A University of Nebraska-Lincoln scientist said Friday that his lab has been selected by the federal government to study the Zika virus and seek a vaccine or medication to fight it.
Asit Pattnaik, a professor at the Nebraska Center for Virology, said his lab certainly isn't the only one in the country aiming to defeat the Zika virus. But the outbreak is so fresh that the Centers for Disease Control and Prevention is seeking help from various experts to fight the disease.
Meanwhile, another UNL researcher, Daniel Brooks, said the Zika virus exemplifies how climate change could have major public health implications for the United States. The primary Zika virus carrier, a kind of mosquito comfortable in tropical and sub-tropical zones, could easily come north as the planet warms up, he said.
"There's no way to keep mosquitoes out," Brooks said Friday. "They don't recognize national boundaries."
The virus has infected hundreds of thousands of people in South American nations, Caribbean islands, Latin America and elsewhere. Health officials on Thursday confirmed two cases in young women in the Omaha area who had returned from traveling in Zika-affected countries. Texas authorities this week reported a case of sexual transmission of the virus, and Brazilian authorities confirmed a case contracted through a blood transfusion from an infected donor.
Although the Zika virus generally causes mild illness or no symptoms whatsoever, health authorities believe it has played a role in a booming number of cases of microcephaly in Brazil. Microcephaly is a condition in which babies are born with small heads and brain damage. The CDC advises pregnant women to avoid traveling to Zika-affected places, which include Brazil, Mexico, the Virgin Islands and many others.
Pattnaik said the CDC soon will fly out two droplets containing the virus in dry ice. One is from the CDC and one from Puerto Rico. He then will grow large amounts of the virus in a containment facility that will protect the public from accidental exposure. He will work on the project with colleagues Shi-hua Xiang and Gustavo Delhon, who, like Pattnaik, also have appointments in UNL's school of veterinary medicine and biomedical sciences. Graduate students also will work with them.
The Nebraska Center for Virology includes scientists from UNL, the University of Nebraska Medical Center and Creighton University. The center is on UNL's East Campus.
Pattnaik said the first goal is to grow the virus and study its properties. Scientists "need to know more about this before we can attack it," he said. It's too early to say whether the Nebraska Center for Virology will collaborate or compete with other institutions, he said.
"At this time we are working on our own," Pattnaik said.
He said other institutions such as the University of Texas Medical Branch and the CDC's Fort Collins, Colorado, lab probably are working on it. Other news publications have cited the Maryland-based National Institute of Allergy and Infectious Diseases, Washington University in St. Louis, and Southern Research in Alabama as places that have or will conduct research on the Zika virus.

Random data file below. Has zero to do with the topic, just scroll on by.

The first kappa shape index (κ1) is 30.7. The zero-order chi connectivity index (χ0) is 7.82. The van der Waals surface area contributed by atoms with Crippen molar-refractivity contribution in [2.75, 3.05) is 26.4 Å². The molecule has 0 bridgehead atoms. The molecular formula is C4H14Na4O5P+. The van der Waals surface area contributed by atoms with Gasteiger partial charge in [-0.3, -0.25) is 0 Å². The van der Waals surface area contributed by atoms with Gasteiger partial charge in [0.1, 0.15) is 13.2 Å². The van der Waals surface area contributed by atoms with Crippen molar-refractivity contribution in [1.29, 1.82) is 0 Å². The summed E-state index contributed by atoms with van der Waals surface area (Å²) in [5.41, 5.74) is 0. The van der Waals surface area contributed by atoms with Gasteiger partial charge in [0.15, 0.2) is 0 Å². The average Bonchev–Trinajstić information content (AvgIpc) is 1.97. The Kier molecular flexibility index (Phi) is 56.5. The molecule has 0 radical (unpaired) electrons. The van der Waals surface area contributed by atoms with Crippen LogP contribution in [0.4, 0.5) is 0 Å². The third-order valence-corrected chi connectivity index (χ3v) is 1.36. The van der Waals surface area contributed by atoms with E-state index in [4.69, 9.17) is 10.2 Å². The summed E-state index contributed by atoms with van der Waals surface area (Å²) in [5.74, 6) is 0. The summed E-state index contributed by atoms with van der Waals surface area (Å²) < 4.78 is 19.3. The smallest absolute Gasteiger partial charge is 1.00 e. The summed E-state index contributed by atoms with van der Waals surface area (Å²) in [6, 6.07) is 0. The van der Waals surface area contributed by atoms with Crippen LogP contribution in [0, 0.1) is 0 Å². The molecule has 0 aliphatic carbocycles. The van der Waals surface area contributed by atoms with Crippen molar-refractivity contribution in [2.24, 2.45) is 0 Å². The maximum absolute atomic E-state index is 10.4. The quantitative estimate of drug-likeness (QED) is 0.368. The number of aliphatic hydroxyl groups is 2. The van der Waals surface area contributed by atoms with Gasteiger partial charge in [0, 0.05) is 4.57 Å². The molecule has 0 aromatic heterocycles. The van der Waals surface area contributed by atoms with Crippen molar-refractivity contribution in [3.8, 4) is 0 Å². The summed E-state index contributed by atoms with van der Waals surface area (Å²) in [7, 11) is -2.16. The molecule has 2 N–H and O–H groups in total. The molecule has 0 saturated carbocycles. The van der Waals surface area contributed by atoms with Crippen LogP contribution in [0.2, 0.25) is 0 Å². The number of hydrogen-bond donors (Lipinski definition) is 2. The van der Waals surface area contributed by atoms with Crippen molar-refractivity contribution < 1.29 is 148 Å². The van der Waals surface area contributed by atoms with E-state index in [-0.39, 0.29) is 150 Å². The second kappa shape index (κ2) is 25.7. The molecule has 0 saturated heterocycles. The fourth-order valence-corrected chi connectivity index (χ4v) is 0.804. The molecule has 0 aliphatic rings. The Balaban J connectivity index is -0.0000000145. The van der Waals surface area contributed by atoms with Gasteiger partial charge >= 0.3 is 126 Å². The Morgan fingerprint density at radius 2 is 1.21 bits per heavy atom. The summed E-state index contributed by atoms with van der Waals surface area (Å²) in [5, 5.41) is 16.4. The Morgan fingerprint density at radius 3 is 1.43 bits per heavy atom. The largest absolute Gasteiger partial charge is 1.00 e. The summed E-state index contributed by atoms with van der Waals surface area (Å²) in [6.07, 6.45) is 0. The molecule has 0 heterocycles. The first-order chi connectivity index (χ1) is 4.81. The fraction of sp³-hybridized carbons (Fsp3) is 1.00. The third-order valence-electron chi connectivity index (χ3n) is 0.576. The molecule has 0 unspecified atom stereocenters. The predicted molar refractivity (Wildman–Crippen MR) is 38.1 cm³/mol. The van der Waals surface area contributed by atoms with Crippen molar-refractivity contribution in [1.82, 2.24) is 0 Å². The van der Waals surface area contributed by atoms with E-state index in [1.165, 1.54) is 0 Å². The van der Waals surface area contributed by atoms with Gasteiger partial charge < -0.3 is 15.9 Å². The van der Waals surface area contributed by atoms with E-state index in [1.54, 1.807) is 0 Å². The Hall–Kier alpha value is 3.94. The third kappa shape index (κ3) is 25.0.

President Barack Obama this week called for rapid work on tests, vaccines and treatments to fight the virus.
Pattnaik said the Nebraska Center for Virology has done studies and developed technology to create a vaccine against porcine respiratory and reproductive syndrome virus. "We have done this kind of work in the past," he said. "We have the expertise."
Still, he said, the scientists will have to dig in before understanding whether a vaccine or anti-viral medicine is the more likely product to come from the work. He said it would take a year or two to see if the center has a solid finding, which could be followed by clinical trials that would take additional months or years.
Brooks, whose primary work is in climate change and emerging diseases, said multiple factors conspire to bring the Zika virus and other diseases to the United States. This nation can no longer hide in an "artificial bubble," he said.
Finding vaccines and medications is an expensive solution, he said, and until those are found, it makes sense to drain swamps that are close to humans, remove standing water and possibly fog areas with insecticides.
Organisms unknown to the United States and other places will move in as the climate changes, he said. Furthermore, human overpopulation is placing people in areas that they hadn't previously inhabited, exposing them to different organisms. And the increasing prevalence of global transportation means crops, livestock and people carry disease from place to place.
Some of this has been happening for years, he said, but it's occurring more commonly. Brooks is a senior research fellow with UNL's H.W. Manter Laboratory of Parasitology.
"The problem is that this is all very complicated," Brooks said. "All the easy (health) problems have been solved. And all we have left now are these complicated things."